By the time our children are teen-agers, we’ve already given them a few obligatory “big” talks.
There’s the sex talk, of course, a well-intentioned muddle at best. There’s the talk about being responsible drivers, and the talk – ongoing, if we’re smart – about the volatile combination of booze, drugs and hormones. Now there’s another talk that can’t be avoided, a talk most parents didn’t consider before the tragic events of Sept. 11. It has to do with the future and the promise it holds for our children as they prepare to make their way in the world. It touches on the value of character, duty and a dedication to the welfare of others. But mostly it’s about the power of hope over despair, of courage over fear.
The talk can take a dozen forms, but its message to kids must always come across loud and clear: No matter how frightening life may seem right now, no matter how much worse it might become in the months or even years ahead, their future is as boundless as they choose to make it, their newly inherited world forever a place of infinite possibility.
If you’d like a few tips on how to begin such a talk, I refer you to a little speech I heard the other night by a Bangor High School history teacher named William Ames. He was addressing the new inductees to the National Honor Society, but his words apply to anyone on the perplexing threshold of adulthood.
Ames began by telling the kids of the world we parents knew at their age. It was a time of wondrous accomplishments, when a man walked on the moon and rockets sailed through the vastness of space. He told them that they would soon step out into a very different world, however, where madmen have stolen our security by sailing airplanes into buildings and murdering thousands. We are now a nation afraid of opening our mail, he told them, where we worry about what new threats await us tomorrow. Parents and teachers will, of course, try to protect them from that fear, he said. They will say don’t worry, everything will be OK, it’s only temporary.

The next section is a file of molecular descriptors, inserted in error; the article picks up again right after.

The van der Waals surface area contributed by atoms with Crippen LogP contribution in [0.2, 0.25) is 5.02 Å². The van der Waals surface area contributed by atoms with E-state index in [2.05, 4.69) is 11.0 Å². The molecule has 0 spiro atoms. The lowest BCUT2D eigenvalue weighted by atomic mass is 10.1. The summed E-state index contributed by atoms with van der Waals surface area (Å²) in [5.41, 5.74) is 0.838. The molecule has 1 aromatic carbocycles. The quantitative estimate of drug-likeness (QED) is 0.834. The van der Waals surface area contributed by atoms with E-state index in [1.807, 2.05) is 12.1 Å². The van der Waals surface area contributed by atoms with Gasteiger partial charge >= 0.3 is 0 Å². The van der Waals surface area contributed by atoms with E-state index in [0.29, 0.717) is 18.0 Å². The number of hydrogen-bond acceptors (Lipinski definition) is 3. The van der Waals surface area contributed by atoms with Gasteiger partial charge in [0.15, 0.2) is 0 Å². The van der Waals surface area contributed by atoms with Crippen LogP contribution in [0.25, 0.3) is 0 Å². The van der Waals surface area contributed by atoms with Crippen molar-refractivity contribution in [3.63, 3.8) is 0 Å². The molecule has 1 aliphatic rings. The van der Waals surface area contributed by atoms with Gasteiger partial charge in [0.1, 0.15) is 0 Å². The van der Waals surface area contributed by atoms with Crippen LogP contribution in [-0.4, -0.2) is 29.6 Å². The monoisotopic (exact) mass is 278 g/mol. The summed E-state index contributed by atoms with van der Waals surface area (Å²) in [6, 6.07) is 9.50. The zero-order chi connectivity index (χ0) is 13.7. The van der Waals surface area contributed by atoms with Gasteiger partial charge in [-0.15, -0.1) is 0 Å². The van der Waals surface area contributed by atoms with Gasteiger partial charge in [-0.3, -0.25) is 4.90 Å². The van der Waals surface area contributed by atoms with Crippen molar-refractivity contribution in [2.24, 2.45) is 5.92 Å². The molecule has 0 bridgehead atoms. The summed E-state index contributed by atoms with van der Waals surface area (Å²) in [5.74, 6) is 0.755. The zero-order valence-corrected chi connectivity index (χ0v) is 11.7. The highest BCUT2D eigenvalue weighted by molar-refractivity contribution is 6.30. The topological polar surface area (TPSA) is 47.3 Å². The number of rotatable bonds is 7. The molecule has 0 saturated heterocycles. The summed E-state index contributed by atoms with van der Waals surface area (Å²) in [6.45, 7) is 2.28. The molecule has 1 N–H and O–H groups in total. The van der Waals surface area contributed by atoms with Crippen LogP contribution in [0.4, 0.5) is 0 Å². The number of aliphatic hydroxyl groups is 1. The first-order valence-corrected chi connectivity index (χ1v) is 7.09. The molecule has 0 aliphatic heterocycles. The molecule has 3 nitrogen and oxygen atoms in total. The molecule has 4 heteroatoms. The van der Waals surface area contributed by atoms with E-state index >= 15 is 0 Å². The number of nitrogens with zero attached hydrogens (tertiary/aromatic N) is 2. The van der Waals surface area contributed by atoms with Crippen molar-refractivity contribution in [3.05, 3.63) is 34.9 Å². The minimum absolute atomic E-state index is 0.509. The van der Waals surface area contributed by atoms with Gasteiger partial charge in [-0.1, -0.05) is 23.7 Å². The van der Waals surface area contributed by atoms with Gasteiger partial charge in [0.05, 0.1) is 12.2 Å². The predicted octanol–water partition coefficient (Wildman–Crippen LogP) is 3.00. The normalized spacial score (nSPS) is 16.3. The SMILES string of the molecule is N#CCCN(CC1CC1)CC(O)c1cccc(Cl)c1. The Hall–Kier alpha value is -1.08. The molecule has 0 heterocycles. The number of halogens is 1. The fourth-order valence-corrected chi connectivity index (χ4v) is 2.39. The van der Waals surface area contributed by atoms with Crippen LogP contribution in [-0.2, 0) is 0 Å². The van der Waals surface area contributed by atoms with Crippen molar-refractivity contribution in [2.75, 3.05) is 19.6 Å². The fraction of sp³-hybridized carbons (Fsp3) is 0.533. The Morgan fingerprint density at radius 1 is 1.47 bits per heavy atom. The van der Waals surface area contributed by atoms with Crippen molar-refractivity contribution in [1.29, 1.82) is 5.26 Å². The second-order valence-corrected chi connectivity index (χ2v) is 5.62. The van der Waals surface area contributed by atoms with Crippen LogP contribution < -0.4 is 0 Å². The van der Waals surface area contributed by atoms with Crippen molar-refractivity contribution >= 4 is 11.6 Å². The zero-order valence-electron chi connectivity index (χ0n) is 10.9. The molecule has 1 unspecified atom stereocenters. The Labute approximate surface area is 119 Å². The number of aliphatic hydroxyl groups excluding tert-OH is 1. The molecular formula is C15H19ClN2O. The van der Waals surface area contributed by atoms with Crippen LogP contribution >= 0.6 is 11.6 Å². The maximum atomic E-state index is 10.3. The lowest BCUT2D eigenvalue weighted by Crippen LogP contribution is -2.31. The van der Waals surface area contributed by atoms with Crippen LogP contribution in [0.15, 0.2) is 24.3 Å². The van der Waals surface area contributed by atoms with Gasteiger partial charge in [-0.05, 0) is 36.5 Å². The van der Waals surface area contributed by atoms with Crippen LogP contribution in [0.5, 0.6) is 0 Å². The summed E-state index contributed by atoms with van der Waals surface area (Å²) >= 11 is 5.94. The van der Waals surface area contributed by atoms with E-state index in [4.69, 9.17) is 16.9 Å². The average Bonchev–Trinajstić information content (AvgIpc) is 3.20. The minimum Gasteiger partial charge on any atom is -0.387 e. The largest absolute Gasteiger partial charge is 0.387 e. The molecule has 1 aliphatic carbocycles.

“But you and I know that’s not true,” Ames said.
Life has indeed been altered, he reminded them, and uncertainty could be with us for a long time to come. So don’t believe platitudes to the contrary. Yet there is a way to keep their lives on an even keel, he insisted. The way to battle the forces of chaos, anarchy and terror, he said, is with character, leadership and service. It’s an arsenal that terrorism cannot withstand for long.
Role models abound, he said, but don’t look for them in popular music or movies or the world of sports. Instead, Ames directed the students’ eyes to the American flag, which stood close to the center of the stage. The flag’s position, which he had calculated by azimuth, marked a direct line to New York City. Ames then asked them to look right through the flag, through the school’s walls, across 500 miles to the rubble of the World Trade Center. There were the role models – those thousands of firefighters, police and rescue personnel who, when called on to be great, answered magnificently. There were all the exemplars the students needed, he said, to understand how ordinary people can move mountains in extraordinary times.
Before the inductees began to file across the stage, each carrying a carnation and an honor society pin as the proud parents clapped, Ames offered a line from Tennyson that they could take with them as well. It was about character, leadership, service and scholarship, though it did not use those words. It was about holding tight to the promise of a bright future that madmen will do anything to steal. But mostly, it was about the power of hope over despair, of courage over fear.
“Come my friends,” the poet urged, “’tis not too late to seek a newer world.”